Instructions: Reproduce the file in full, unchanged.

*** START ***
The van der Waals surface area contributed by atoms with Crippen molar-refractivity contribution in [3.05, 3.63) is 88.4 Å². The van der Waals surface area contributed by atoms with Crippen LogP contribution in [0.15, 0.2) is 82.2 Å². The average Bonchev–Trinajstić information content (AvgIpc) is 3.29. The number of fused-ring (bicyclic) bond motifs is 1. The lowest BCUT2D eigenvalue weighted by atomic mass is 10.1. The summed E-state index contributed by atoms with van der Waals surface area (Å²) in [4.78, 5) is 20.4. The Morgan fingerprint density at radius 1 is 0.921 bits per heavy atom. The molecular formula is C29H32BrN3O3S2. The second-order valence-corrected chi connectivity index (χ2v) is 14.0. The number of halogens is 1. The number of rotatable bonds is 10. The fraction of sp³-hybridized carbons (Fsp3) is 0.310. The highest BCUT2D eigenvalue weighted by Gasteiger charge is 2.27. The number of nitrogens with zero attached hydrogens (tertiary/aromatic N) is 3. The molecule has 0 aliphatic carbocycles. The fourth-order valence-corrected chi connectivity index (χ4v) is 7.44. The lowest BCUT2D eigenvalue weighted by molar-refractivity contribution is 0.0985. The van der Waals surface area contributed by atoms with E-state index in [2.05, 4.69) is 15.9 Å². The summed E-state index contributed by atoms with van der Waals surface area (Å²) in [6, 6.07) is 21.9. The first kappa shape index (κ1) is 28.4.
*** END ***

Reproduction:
The van der Waals surface area contributed by atoms with Crippen molar-refractivity contribution in [3.05, 3.63) is 88.4 Å². The van der Waals surface area contributed by atoms with Crippen LogP contribution in [0.15, 0.2) is 82.2 Å². The average Bonchev–Trinajstić information content (AvgIpc) is 3.29. The number of fused-ring (bicyclic) bond motifs is 1. The lowest BCUT2D eigenvalue weighted by atomic mass is 10.1. The summed E-state index contributed by atoms with van der Waals surface area (Å²) in [4.78, 5) is 20.4. The Morgan fingerprint density at radius 1 is 0.921 bits per heavy atom. The molecular formula is C29H32BrN3O3S2. The second-order valence-corrected chi connectivity index (χ2v) is 14.0. The number of halogens is 1. The number of rotatable bonds is 10. The fraction of sp³-hybridized carbons (Fsp3) is 0.310. The highest BCUT2D eigenvalue weighted by Gasteiger charge is 2.27. The number of nitrogens with zero attached hydrogens (tertiary/aromatic N) is 3. The molecule has 0 aliphatic carbocycles. The fourth-order valence-corrected chi connectivity index (χ4v) is 7.44. The lowest BCUT2D eigenvalue weighted by molar-refractivity contribution is 0.0985. The van der Waals surface area contributed by atoms with E-state index in [2.05, 4.69) is 15.9 Å². The summed E-state index contributed by atoms with van der Waals surface area (Å²) in [6, 6.07) is 21.9. The first kappa shape index (κ1) is 28.4.